This is a full archive of articles and books from the twenty sessions of Urban South Asia, a workshop and reading group on cities in India and Asia which I organised with anthropologist Prof Michael M.J. Fischer and historian Dr Nikhil Rao at the Massachusetts Institute of Technology (MIT).
From 2006 to 2008 we hosted social scientists and urban researchers who presented their work in-progress alongside selected texts and sources on urbanisation in Asia, the Middle East, Europe and America. Files linked in the posts below are provided solely for purposes of study, research, and education.
This is a conference panel which I organised for the Urban History Association 4th Biennial Conference on “Shock Cities”: Urban Form in Historical Perspective, Houston, Texas, 6 November 2008.
Until recently, the historical study of cities in South Asia has had to contend with an anti-urban bias. If, as nationalists often asserted, “the real India” lived in its villages, the countryside was more deserving of scholarly inquiry than cities. When forced to confront rapid urbanization in recent decades, postcolonial planners viewed the city less as a ocial form than as a set of problems, an ahistorical object of state intervention and control. These biases have shaped modern scholarship on South Asia, where urban change has been submerged within the narrative frameworks of colonial power, resistance and identity – concerns which have dominated nationalist historiography and postwar area studies.
This memorial roundtable, in his memory, on Labour, Space and Politics: Raj Chandavarkar and the History of Modern South Asia, was held at the Association for Asian Studies (AAS) Annual Meeting was held on 22 March 2007.
Rajnarayan Chandavarkar was one of the foremost scholars of urban and working class history writing on South Asia. His sudden death in April 2006 has been an inestimable loss to the academic community. The empirical depth of Chandavarkar’s scholarship stood out amongst his contemporaries. The impact of his work on the field remains to be assessed. This roundtable will focus on several areas where Chandavarkar’s contributions remain significant and offer new directions for future scholarship.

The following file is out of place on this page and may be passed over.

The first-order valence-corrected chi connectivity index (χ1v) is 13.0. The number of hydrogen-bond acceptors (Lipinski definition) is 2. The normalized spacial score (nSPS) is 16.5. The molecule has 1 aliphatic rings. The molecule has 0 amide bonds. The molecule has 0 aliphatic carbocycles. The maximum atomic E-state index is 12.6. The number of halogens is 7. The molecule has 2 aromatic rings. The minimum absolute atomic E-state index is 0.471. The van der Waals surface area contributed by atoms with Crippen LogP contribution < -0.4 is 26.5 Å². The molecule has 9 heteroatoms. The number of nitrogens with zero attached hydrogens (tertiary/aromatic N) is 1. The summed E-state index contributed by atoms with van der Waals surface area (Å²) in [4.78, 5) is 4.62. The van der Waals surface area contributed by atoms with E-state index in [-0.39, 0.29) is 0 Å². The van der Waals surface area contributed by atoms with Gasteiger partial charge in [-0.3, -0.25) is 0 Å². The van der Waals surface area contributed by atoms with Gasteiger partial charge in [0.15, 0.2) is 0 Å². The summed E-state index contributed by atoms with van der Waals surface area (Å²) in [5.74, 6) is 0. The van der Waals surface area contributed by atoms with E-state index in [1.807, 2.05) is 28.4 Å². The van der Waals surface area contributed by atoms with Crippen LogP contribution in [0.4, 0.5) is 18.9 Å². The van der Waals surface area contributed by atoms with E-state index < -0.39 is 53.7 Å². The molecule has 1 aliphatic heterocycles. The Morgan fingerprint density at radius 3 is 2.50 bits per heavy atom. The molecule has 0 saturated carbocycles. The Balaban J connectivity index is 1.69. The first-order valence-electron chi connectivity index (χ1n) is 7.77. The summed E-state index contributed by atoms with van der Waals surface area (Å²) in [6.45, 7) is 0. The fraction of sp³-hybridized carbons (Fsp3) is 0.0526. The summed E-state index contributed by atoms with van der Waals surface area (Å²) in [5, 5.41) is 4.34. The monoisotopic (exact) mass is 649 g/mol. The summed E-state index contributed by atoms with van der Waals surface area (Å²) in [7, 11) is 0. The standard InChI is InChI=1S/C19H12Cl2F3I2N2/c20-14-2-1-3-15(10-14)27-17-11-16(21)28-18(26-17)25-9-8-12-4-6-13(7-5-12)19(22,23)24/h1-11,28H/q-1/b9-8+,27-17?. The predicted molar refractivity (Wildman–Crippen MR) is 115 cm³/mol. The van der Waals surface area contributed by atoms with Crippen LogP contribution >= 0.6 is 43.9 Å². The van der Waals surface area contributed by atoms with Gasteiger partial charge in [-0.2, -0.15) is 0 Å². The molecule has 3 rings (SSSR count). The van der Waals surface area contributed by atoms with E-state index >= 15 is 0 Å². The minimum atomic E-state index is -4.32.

SOURCES ON PATRICK GEDDES
Patrick Geddes, Selections from “Cities in Evolution” from Marshall Stalley, ed., Patrick Geddes: Spokesman for Man and the Environment, New Brunswick: Rutgers University Press, 1972.
Hellen Meller, “Urbanisation and the Introduction of Modern Town Planning Ideas in India, 1900-1925” in K.N. Chaudhuri and Clive J. Dewey, eds., Economy & Society: Essays in Indian Social & Economic History, New Delhi: Oxford University Press, 1979.
Indra Munshi, “Patrick Geddes: Sociologist, Environmentalist, Town Planner” in Economic & Political Weekly, Vol.35, No.6, 5 February 2000.
Ramachandra Guha, “Patrick Geddes and Ecological Town Planning in India”, paper given at the MIT Seminar on Environmental & Agricultural History, March 2006
TOWN PLANNING REPORTS BY PATRICK GEDDES
Geddes, Reports on Re-Planning of Six Towns in Bombay Presidency, 1915. Bombay: Government of Maharashtra Urban Development and Public Health Dept, 1965.
Geddes, Town Planning in Lucknow: A Report to the Municipal Council. Lucknow: Murray’s London Printing Press, 1916.
Geddes, Report on Town Planning, Dacca. Calcutta: Bengal Secretariat Depot, 1917.
Geddes (with H.V. Lanchester), Town Planning in Jubbulpore: A Report to the Municipal Committee. Jubbulpore: Hitkarini Press, 1917.
Geddes, Town Planning towards City Development: A Report to the Durbar of Indore. Indore: Holkar State Printing Press, 1918.